To find links to all documents resulting from the U.S. Forest Service analysis and NEPA process, visit their website here.
Forecasters with the National Oceanic Atmospheric Administration (NOAA) are predicting an 80% likelihood that an El Niño will strengthen and persist into the spring of 2016. Some models are predicting this El Niño to be the strongest since 1997-1998.
The term El Niño means “the Christ Child” in Spanish and was originally coined in the 18th century by fisherman along the coasts of Ecuador and Peru to describe a warm ocean current that periodically appeared in the fall/winter and lasted for several months. During the warming intervals, fish were less likely to bite, so fisherman would spend the winter and early spring repairing their equipment and spending time with their families.
The El Niño phenomenon has been studied extensively, and it wasn’t until the early 1960’s when scientists concluded the warm Pacific current was associated with periods of extreme wetness along the normally very dry Peruvian coast, low atmospheric pressure in the eastern Pacific, and high atmospheric in the western Pacific. Consequently, when scientists use the term, El Niño (warm episode), they are describing a warming of sea surface temperatures in the central and eastern equatorial waters of the Pacific Ocean that occurs every two to seven years and is associated with changes in the atmospheric circulation worldwide. So, what does this mean for Colorado?
When an El Niño develops, several consistent weather anomalies typically occur around the world. In North America, El Niño typically has its greatest impact during the fall and winter (and into the spring during a particularly strong El Niño year). In Colorado, a strengthening El Niño likely means more rain and snow for portions of the southwest and central mountains as well as the Front Range, which especially causes worry for residents of El Paso County who have already seen 25 to 30 inches of moisture since the beginning of January. With increased precipitation comes increased risk of flooding, particularly over the state’s burned areas including the Waldo Canyon and Black Forest burn scars. However, not all moisture is bad as the very rain that can cause flooding can also help vegetation regrowth in the burned areas provided the precipitation falls moderately.
With all the modeling and information available, it is still important to note that no two El Niños are exactly the same and El Niño is one of many factors that can impact the day-to-day variability in weather patterns. Ultimately, this El Niño will exert some influence on temperature and precipitation in the coming months, but the degree of impact remains to be seen. So, sit back and relax, this could be a bumpy winter/spring (or not).
Shelf Road Recreation Area was first discovered as a climbing area in the mid-1980s. The area, located approximately 10 miles north of Cañon City, Colorado, has since become a world-renowned destination for sport climbing and today boasts more than 850 bolted routes on its extensive spread of quality, vertical limestone cliffs. RMFI first began working with the Bureau of Land Management (BLM) in 1991 to address recreational impacts from increasing climbing use. Since that time, RMFI has mobilized thousands of volunteers, both within and outside of the climbing community, to construct a sustainable trail infrastructure linking climbing areas, parking lots, and campgrounds.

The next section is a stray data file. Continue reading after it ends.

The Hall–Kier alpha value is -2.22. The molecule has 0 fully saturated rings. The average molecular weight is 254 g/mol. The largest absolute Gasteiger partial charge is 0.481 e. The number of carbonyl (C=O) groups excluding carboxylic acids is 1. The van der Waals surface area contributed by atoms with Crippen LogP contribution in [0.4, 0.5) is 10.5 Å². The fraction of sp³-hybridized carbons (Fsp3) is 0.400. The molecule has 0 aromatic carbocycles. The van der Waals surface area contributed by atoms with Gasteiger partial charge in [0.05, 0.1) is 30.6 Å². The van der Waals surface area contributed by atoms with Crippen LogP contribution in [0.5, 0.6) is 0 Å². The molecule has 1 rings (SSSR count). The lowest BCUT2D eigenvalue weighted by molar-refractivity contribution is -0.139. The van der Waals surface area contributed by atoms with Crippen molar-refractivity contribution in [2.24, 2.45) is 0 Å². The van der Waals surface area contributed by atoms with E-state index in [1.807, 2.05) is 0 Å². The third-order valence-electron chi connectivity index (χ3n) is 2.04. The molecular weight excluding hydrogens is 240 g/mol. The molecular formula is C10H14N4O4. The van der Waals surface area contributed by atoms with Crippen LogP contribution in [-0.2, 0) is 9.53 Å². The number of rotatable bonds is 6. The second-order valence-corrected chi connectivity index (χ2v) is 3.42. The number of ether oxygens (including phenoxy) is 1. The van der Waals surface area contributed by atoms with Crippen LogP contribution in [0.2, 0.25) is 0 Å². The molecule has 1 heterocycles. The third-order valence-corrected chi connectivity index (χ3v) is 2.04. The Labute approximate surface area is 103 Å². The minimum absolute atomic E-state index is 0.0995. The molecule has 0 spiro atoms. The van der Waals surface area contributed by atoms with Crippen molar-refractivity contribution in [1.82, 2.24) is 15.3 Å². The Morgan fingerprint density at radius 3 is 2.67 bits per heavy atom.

In 2014, RMFI and the BLM initiated a partnership with the newly-formed Pikes Peak Climbers Alliance (PPCA) to help further protect and improve the increasingly popular area. The PPCA is an all-volunteer climbing advocacy non-profit organization based in Colorado Springs focused primarily on the sustainability of existing climbing resources in the Pikes Peak Region. With an organization dedicated solely to climbing issues in the mix, momentum gained to evaluate the current status of Shelf Road and to develop future goals and objectives to address the growing maintenance and management needs of the area. With consultation from the PPCA, the Access Fund, and the BLM, RMFI developed and administered a public user survey in order to further understand current usage of the area and to gather the opinions and level of satisfaction of users regarding access, facilities, and management.
In early 2015, the data gathered through the survey was analyzed and the respondents heard! Although many useful insights were gleaned from the survey, there was one glaring and overriding theme: not enough camping, parking, and other infrastructure to support the masses of climbers that flock to the area during peak seasons. In response to this feedback, the BLM has crafted an official plan and proposal to add approximately 10-15 campsites to each of the two existing campgrounds of the area as well as additional restrooms and day-use parking.
The complete proposal can now be found on the website of the BLM and a public scoping period is underway through August 21, 2015. Area users and enthusiasts are encouraged to review the proposal and submit their feedback and any concerns regarding the impending plans. Comments that address the proposed action, alternatives to consider, and identification of any environmental issues are most helpful. Please find the proposal, including links to all relevant documentation and maps, as well as instructions on how to submit your comments at the following link. http://www.blm.gov/co/st/en/fo/rgfo/planning/shelf_road_campground.html
Find more information on the Pikes Peak Climbers Alliance and ways you can help their Shelf Road initiatives here: http://www.pikespeakclimbersalliance.org/